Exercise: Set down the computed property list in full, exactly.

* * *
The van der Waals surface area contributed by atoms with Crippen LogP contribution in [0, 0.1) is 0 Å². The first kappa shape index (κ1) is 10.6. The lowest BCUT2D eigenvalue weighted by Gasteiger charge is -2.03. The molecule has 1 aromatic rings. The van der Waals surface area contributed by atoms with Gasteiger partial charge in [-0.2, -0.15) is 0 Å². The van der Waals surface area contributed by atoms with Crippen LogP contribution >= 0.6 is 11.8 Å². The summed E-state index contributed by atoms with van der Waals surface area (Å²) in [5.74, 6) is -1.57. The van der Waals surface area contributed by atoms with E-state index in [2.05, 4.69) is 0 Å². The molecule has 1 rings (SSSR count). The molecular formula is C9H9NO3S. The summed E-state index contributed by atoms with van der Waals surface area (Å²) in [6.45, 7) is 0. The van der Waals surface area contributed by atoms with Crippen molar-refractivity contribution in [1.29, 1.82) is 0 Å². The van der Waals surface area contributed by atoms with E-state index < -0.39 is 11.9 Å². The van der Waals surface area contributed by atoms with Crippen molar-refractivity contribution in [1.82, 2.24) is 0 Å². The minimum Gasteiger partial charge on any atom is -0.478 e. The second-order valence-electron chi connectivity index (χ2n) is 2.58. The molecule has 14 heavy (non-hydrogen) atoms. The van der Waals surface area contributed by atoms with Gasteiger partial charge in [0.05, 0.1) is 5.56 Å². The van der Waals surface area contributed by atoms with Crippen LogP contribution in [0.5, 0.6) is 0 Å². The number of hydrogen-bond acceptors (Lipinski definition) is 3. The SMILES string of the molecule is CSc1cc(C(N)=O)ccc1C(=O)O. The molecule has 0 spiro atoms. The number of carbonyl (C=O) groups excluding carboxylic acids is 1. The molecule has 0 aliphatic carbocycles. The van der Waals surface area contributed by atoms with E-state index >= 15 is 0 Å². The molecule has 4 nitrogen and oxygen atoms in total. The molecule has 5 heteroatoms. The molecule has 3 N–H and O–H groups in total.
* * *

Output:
The van der Waals surface area contributed by atoms with Crippen LogP contribution in [0, 0.1) is 0 Å². The first kappa shape index (κ1) is 10.6. The lowest BCUT2D eigenvalue weighted by Gasteiger charge is -2.03. The molecule has 1 aromatic rings. The van der Waals surface area contributed by atoms with Gasteiger partial charge in [-0.2, -0.15) is 0 Å². The van der Waals surface area contributed by atoms with Crippen LogP contribution >= 0.6 is 11.8 Å². The summed E-state index contributed by atoms with van der Waals surface area (Å²) in [5.74, 6) is -1.57. The van der Waals surface area contributed by atoms with E-state index in [2.05, 4.69) is 0 Å². The molecule has 1 rings (SSSR count). The molecular formula is C9H9NO3S. The summed E-state index contributed by atoms with van der Waals surface area (Å²) in [6.45, 7) is 0. The van der Waals surface area contributed by atoms with Crippen molar-refractivity contribution in [1.29, 1.82) is 0 Å². The van der Waals surface area contributed by atoms with E-state index < -0.39 is 11.9 Å². The van der Waals surface area contributed by atoms with Crippen molar-refractivity contribution in [1.82, 2.24) is 0 Å². The minimum Gasteiger partial charge on any atom is -0.478 e. The second-order valence-electron chi connectivity index (χ2n) is 2.58. The molecule has 14 heavy (non-hydrogen) atoms. The van der Waals surface area contributed by atoms with Gasteiger partial charge in [0.05, 0.1) is 5.56 Å². The van der Waals surface area contributed by atoms with Crippen LogP contribution in [0.5, 0.6) is 0 Å². The number of hydrogen-bond acceptors (Lipinski definition) is 3. The SMILES string of the molecule is CSc1cc(C(N)=O)ccc1C(=O)O. The molecule has 0 spiro atoms. The number of carbonyl (C=O) groups excluding carboxylic acids is 1. The molecule has 0 aliphatic carbocycles. The van der Waals surface area contributed by atoms with E-state index >= 15 is 0 Å². The molecule has 4 nitrogen and oxygen atoms in total. The molecule has 5 heteroatoms. The molecule has 3 N–H and O–H groups in total.